Puerto Vallarta, Mexico

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Two relaxing sea-days after which we were quite excited to arrive in Mexico at noon, Tuesday, 27 March, at Puerto Vallarta, established in 1851 with a population of 850,000.

The ship docked right near the shops which was great for the staff who had managed to get some time off.  Most of them were heading to Walmart!

We decided on a tour to see the highlights of Puerto Vallarta and we weren’t disappointed. We were dropped off at the newly renovated Malecon, a boardwalk at Banderas Bay, lined with shops, restaurants and artists selling their wares.  The weather was perfect as we strolled along admiring the ornate sculptures.  Peaceful and pretty with outstanding views of the ocean and Sierra Madre mountains.

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Our tour guide told us an interesting little story about Richard Burton and Elizabeth Taylor.  She followed him to Puerto Vallarta, where they had their famous affair and he bought her a home in Gringo Gulch, the Beverly Hills of Puerto Vallarta next to his, joined with a bridge so they could meet at night.  They were married at the time, just not to each other!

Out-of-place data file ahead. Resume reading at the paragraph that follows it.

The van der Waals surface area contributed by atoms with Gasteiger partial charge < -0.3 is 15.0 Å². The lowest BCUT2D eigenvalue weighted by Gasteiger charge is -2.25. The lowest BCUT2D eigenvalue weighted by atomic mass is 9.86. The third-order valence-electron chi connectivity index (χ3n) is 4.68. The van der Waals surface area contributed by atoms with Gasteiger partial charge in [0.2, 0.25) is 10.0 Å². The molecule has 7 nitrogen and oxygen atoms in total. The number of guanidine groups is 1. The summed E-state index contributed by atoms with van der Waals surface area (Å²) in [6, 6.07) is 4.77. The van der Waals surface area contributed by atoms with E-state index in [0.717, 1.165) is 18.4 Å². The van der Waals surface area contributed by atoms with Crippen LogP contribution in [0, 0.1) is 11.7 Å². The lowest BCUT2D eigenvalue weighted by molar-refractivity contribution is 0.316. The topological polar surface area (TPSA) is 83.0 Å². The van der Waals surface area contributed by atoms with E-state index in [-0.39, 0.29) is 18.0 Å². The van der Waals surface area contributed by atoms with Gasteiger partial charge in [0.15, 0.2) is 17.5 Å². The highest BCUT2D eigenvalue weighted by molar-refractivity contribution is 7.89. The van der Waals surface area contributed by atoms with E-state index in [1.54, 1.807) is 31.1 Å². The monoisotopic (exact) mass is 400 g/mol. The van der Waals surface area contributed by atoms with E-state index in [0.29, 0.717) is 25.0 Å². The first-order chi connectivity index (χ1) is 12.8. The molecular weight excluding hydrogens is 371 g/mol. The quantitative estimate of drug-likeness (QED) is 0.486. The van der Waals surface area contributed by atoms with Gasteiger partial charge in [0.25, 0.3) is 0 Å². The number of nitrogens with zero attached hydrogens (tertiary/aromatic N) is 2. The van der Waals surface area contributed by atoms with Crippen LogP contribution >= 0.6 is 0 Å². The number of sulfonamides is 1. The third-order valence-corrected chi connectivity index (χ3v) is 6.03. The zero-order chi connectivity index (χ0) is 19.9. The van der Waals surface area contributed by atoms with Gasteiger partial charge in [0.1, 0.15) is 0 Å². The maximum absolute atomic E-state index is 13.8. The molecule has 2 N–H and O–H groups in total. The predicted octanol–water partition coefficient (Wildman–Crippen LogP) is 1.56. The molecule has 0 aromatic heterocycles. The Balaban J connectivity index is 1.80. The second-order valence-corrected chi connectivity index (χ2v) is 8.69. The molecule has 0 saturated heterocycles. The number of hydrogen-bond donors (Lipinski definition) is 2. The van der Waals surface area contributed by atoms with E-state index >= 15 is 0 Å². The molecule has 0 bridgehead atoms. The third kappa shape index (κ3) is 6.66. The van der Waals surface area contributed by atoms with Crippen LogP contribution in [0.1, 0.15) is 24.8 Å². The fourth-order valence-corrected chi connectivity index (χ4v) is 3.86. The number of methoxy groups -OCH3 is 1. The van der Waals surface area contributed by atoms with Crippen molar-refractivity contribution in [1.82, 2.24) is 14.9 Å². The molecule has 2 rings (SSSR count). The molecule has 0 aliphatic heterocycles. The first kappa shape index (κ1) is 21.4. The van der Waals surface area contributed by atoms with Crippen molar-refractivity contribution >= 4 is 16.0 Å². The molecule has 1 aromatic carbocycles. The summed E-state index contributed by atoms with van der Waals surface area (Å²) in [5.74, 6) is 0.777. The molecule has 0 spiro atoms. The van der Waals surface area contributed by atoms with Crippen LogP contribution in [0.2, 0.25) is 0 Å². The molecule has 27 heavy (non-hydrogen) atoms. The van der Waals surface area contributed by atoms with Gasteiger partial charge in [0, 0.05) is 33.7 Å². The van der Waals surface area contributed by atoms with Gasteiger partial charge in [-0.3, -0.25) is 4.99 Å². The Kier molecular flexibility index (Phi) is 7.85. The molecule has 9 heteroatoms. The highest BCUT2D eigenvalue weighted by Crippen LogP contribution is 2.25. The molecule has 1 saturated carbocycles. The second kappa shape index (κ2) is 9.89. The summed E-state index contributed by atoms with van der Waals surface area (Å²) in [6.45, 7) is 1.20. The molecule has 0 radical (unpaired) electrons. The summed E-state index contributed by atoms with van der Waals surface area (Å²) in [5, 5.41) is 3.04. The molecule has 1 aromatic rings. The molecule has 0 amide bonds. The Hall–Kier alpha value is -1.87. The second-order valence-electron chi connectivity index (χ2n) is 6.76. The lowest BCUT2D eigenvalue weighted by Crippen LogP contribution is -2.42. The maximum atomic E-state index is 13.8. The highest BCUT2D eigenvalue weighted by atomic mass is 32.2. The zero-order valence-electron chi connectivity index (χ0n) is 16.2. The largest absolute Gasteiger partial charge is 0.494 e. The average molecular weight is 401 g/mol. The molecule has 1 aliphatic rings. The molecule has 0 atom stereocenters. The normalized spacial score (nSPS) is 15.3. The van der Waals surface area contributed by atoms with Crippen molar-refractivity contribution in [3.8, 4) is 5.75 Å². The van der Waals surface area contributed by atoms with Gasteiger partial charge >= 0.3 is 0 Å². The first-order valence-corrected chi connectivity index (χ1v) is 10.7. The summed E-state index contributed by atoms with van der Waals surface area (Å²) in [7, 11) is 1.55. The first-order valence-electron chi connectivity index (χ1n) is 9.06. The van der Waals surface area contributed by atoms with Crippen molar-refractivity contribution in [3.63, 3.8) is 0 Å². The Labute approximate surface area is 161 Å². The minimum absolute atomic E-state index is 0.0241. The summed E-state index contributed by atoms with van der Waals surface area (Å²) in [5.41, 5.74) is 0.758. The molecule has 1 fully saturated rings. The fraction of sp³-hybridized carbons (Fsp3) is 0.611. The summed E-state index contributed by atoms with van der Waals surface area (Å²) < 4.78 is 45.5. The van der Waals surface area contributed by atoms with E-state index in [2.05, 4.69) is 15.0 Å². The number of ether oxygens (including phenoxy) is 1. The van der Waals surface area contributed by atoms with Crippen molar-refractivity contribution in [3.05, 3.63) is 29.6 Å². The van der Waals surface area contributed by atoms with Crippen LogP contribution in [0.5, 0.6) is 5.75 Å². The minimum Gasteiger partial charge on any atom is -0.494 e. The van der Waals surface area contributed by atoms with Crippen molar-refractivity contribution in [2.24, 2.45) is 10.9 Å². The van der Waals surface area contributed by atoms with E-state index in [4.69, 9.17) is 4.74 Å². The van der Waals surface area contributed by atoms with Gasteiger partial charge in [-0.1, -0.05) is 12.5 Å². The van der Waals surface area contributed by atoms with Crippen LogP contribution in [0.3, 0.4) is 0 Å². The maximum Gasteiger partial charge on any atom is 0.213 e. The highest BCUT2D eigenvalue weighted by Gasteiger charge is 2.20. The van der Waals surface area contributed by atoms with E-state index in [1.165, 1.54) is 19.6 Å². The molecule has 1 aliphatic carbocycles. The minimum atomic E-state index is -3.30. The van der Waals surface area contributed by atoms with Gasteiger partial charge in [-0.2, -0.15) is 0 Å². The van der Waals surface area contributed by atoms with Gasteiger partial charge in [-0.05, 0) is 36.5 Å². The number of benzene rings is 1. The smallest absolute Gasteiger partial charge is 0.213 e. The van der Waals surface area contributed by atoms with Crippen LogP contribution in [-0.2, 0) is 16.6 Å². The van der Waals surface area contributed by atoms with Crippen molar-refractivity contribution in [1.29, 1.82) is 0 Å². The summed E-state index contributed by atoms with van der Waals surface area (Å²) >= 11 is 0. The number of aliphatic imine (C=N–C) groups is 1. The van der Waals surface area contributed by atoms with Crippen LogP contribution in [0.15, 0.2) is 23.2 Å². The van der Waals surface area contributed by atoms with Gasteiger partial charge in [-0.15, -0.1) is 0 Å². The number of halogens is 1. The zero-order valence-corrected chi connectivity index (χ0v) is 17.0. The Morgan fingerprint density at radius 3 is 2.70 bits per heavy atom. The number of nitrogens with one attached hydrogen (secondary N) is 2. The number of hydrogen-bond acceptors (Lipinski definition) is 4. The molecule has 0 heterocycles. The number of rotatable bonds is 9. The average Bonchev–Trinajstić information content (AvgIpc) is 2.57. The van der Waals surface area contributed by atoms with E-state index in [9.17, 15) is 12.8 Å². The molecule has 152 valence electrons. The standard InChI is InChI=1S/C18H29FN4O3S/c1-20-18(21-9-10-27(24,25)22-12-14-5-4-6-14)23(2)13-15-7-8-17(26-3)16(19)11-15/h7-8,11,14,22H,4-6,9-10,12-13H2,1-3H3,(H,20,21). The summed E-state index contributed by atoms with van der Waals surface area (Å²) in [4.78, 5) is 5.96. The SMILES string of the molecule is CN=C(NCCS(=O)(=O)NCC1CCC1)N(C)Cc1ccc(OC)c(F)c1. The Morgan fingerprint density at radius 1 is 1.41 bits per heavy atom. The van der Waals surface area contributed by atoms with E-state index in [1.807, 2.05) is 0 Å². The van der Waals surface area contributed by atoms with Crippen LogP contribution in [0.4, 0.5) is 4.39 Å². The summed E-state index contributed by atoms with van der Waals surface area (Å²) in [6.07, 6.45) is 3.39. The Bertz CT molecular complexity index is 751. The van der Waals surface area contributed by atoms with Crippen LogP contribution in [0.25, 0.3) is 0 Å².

We visited the beautiful Church of Our Lady of Guadalupe with its ornate concrete dome, saw beautiful ocean views of Olas Altas, several shopping opportunities to buy silverware, leather, jewellery or pottery from local vendors, a snack and complimentary drink at a local restaurant.

We must not forget about the tequila – we found a little place next door to the restaurant to do some sampling of the many different flavours – out tour guide had to hustle us along, we could have stayed there for quite some time!

We thought this was a great introduction to Mexico and it’s a destination we’d love to explore in more detail sometime.  We enjoyed our day here very much.

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San Juan del Sur, Nicaragua

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Saturday, 24 March:  We headed out this morning, very keen to learn something about Nicaragua, of which we knew nothing much at all!  It’s the land of volcanoes and lakes and very pretty countryside.  There seem to be many lakes in South America that look as large as an ocean, and Lake Nicaragua is no exception, stretching 99 miles long and 45 miles wide.  It even has waves!